Vino Files: Santorini

August is the time for seasonal produce, glasses of ultracrisp Assyrtiko and beachfront tasting rooms on this Greek island.

August reminds us of our three favorite Greek words: ampelography, Assyrtiko and the Aegean. Follow that with sunlight, sand and Santorini, and we are good to go. August is the month to visit Greek wineries as grapes make their journey from vine to vat to bottle. Ampelography, the study of grape vines, comes to mind when we trip over a low lying ampele, a wreath-like Assyrtiko vine, the signature grape of Santorini. Grown in this ancient fashion to trap moisture from the volcanic rock below, the vines are stripped of their fruit, which is vinified into crisp white wine. Wine lovers in the know head to Boutari for the annual release of their Experimental Series, available only at the cellar door. Take some time to enjoy a flight of their wines from around the country paired with mezes, or small Greek plates. It’s not just grape season, it’s tomato season as well; don’t miss the tomatokeftedes, Santorini’s delicious traditional tomato fritters—they’re unforgettable. Besides the citrus-driven Assyrtiko, which is perfect with grilled octopus at a beachside bar, pick up a bottle of Vinsanto, a sweet fortified wine named after the island. Sigalas’ is among the best, and its winery is in clear view of some of the most interesting vineyards you are likely to encounter. You won’t find trellised vines or machine harvesters here—just grapes picked by hand. Be among the first to visit Gaia’s new beachfront tasting room and try the winery’s modern version of the Greek classic, Retsina, made by steeping pine resin in the must. Grab a glass of cold white wine, stride across black volcanic sand and dip your toes in the warm blue Aegean.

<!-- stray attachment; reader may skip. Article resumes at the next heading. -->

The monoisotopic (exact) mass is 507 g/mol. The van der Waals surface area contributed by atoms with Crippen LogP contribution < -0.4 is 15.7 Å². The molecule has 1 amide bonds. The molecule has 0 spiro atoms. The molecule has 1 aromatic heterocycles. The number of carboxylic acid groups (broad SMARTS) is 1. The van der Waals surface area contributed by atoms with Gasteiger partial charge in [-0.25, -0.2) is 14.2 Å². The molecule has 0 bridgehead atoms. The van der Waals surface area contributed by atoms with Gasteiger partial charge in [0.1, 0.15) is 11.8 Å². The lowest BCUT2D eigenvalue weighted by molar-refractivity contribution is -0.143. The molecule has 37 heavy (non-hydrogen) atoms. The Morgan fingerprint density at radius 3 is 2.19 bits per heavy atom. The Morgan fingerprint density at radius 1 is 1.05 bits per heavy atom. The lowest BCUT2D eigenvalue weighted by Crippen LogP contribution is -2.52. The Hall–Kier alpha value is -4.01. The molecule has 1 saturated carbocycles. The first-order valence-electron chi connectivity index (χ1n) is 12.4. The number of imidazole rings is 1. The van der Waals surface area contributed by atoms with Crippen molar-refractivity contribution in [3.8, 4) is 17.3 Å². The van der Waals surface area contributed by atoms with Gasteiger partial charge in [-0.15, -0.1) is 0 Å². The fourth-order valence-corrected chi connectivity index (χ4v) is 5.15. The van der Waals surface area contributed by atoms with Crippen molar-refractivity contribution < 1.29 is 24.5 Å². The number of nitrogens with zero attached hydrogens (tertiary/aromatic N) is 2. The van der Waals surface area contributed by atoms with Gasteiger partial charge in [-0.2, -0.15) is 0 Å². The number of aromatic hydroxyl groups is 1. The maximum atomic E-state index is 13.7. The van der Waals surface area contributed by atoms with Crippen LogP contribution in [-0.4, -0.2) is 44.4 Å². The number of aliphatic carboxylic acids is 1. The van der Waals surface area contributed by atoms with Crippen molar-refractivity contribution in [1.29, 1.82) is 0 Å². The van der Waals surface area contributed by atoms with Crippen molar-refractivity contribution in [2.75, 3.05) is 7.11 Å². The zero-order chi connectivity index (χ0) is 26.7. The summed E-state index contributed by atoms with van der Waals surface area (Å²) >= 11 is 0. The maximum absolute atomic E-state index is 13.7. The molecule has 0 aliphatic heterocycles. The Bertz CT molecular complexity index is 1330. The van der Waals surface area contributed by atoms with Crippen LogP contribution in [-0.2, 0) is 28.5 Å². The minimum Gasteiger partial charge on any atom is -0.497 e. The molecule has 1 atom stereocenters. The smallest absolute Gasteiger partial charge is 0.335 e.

Greece's Northern Bounty

Published on July 13, 2011
Topics: Greek Wines, Travel
About the Author
Mike DeSimone and Jeff Jenssen
Entertaining and Lifestyle Editors

Mike DeSimone and Jeff Jenssen are Wine Enthusiast's Entertaining and Lifestyle Editors. DeSimone tastes wine from Israel and the Mediterranean Basin, while Jenssen tastes wine from Eastern Europe, including the former the Soviet Union and Yugoslavia. Both co-authored Wines of California, Wines of the Southern Hemisphere, and The Fire Island Cookbook. Wine educators and presenters, both gentlemen serve as frequent guests on national and local television. Email:

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